Why Smashing My Nikon 24-70mm Was the Best Thing That Ever Happened to My Photography

I don’t blame the cat. Truly I don’t. But when I glanced over to my desk at the exact moment her hind leg brushed my Nikon 24-70 f2.8, she adopted several new names. For a moment my lens was a parody of another cat. The one owned by a certain Mr Schrödinger. It was at the same time both falling and not falling off my desk. Physics eventually made its final fateful decision and gravity took over. A fraction of a second later the 24-70 landed with a sickening thump on our laminate floor, where it bounced once and came to rest.

Big, expensive but not gravity proof. By Bong Grit

What’s the Damage?

First to reach the Nikon was the cat, who nonchalantly looked at its new plaything then left to look for something more interesting. I reached it a moment later, fearing the worst.

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Initially that worst was not realised. The front element had not smashed, the rear element looked fine also. There was a crack in the filter thread at the front of the lens but other than that nothing physically seemed wrong. Then I turned the zoom ring. At first it turned nicely but a few degrees of rotation later it stuck fast. The fall had dented the barrel, my expensive zoom had become an expensive prime. Further examination also revealed that my expensive prime was also now fixed focus.

The First Revelation

Obviously with such a lens it would be foolhardy not to attempt a repair. I contacted Nikon, told them the issues. They told me the barrel would need replacing and it would cost roughly $800. Living in Ukraine, I knew that there was a culture of repairing rather than discarding and to this end there were countless specialist repair centres. Not just simple non tech stuff but also high tech white goods that we in the west would often discard. In Ukraine you could get them repaired.

A little research led me to a specialist photographic repair centre and a short trip to see them resulted in a quote for $125. Needless to say I took them up on it. Revelation number one was that you can get things repaired much cheaper than the original manufacturers quote.

The Second Revelation

This is the one that changed my photography. Whilst I was without my 24-70, I need something to fulfil that area on the focal length scale. For a similar price that Nikon quoted for the lens repair, I picked up a Fuji X100s. It was here that I had my second revelation. I loved the ergonomics of that Fuji camera. I found myself increasingly going out with just the X100s and no Nikon equipment. More importantly I found I was having fun. It was a camera that begged you to go out and just take images. And beautiful images they were too, JPEGs out of the camera had a sublime feel to them, RAWs seem to hold more detail and as much dynamic range as my full frame Nikon. I was smitten.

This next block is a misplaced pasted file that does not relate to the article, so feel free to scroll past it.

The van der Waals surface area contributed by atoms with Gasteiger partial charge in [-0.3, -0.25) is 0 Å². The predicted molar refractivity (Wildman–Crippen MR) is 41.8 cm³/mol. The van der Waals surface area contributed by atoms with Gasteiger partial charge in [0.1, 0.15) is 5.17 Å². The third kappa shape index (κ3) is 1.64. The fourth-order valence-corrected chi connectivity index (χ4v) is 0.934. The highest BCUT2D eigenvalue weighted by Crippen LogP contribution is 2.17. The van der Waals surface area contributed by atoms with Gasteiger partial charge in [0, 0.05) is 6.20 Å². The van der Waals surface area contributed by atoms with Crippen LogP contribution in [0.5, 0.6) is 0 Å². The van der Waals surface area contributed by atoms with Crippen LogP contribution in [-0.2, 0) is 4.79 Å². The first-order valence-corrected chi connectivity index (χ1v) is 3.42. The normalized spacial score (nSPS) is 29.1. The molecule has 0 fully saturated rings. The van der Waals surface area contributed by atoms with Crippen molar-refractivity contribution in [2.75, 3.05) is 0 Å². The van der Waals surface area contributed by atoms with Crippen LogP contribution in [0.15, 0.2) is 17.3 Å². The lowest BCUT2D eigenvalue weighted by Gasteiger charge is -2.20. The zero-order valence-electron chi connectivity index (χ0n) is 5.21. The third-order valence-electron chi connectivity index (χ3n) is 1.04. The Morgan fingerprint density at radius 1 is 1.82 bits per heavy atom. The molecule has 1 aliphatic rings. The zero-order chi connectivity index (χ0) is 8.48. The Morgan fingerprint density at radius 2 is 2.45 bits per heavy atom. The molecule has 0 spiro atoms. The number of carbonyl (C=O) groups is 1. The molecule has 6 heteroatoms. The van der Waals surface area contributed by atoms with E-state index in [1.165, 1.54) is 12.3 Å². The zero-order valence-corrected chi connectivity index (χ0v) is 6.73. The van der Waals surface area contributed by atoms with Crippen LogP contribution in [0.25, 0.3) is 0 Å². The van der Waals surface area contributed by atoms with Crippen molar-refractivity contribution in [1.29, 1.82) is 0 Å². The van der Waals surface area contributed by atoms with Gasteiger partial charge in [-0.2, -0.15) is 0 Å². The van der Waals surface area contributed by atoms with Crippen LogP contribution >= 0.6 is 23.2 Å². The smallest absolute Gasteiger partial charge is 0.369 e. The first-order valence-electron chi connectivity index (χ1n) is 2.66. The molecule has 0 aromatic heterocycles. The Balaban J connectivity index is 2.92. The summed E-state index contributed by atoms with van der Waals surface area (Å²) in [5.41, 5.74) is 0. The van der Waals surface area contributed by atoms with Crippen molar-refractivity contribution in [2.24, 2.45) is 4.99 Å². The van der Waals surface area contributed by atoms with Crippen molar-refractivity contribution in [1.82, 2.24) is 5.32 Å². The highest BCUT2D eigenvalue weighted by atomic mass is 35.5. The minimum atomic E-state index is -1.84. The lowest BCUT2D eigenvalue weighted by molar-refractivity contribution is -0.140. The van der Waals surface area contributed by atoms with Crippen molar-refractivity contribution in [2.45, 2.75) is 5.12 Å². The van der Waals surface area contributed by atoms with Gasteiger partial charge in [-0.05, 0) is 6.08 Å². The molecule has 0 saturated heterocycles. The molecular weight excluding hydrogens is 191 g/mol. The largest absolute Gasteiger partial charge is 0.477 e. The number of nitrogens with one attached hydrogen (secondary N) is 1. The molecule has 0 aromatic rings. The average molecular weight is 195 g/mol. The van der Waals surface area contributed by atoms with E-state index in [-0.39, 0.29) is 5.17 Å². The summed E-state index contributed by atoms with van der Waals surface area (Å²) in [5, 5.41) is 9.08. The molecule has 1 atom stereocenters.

The Fuji X100s changed my attitude towards Nikon and Fuji. By Aurimas

The Lens Returns and Leaves

The repair time on the Nikon was about three weeks. By the time it returned I was hardly touching my Nikon gear. I took the Nikon out with the repaired 24-70. The lens worked fine, the zoom and focus were smooth and the image quality the same as before the CATastrophe. The problem was, it was not fun. The weight of the Nikon and the holy trinity of 2.8 lenses was backbreaking on a long hot traipse through a city. Then came revelation number three.

The Third and Final Revelation

I decided to quit Nikon. I sold all my Nikon gear. Even the 24-70 went for a very good price, despite me being very open about the damage. With the money I recouped I bought into the Fuji system. I decided to go fast primes rather than zooms and bought the XPro1 as the main camera. I even had a chunk of change as well.

The Fuji's rekindled my love for photography. By Jason Row Photography.

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The XPro1 only served to strengthen my admiration for Fuji’s cameras. My productivity on shoots increased dramatically as I could wander further and longer with the lightweight system. I found that I attracted less attention with the smaller camera. This meant I spent more time at a location to get better shots without getting hassled to take other people’s photos. And, in my opinion those shots I was getting were an improvement over the ones I had taken with my Nikon gear.

Tigger and Gravity was Fuji's Gain. Shot on Fuji of course

I used Nikon equipment for the best part of 25 years of my career. They did and still do produce excellent tools for photographers. To be honest I would probably not have changed if it were not for a cat and gravity. My feelings of zoo-sadism for our little tabby soon passed. These days I tend to treat her to expensive treats every time I pick up my Fuji. I am not sure why.

About the author

Jason Row

Jason Row is a British born travel photographer now living in Ukraine. His images have been licensed to companies such as Cunard, Ethiad and Virgin Atlantic as well as multiple newspapers and magazines. As well as shooting stills he is now creating travel stock video in 4K. He maintains a travel stock photography site at Jason Row Photography You can also catch up with him on Facebook at Facebook/TheOdessaFiles

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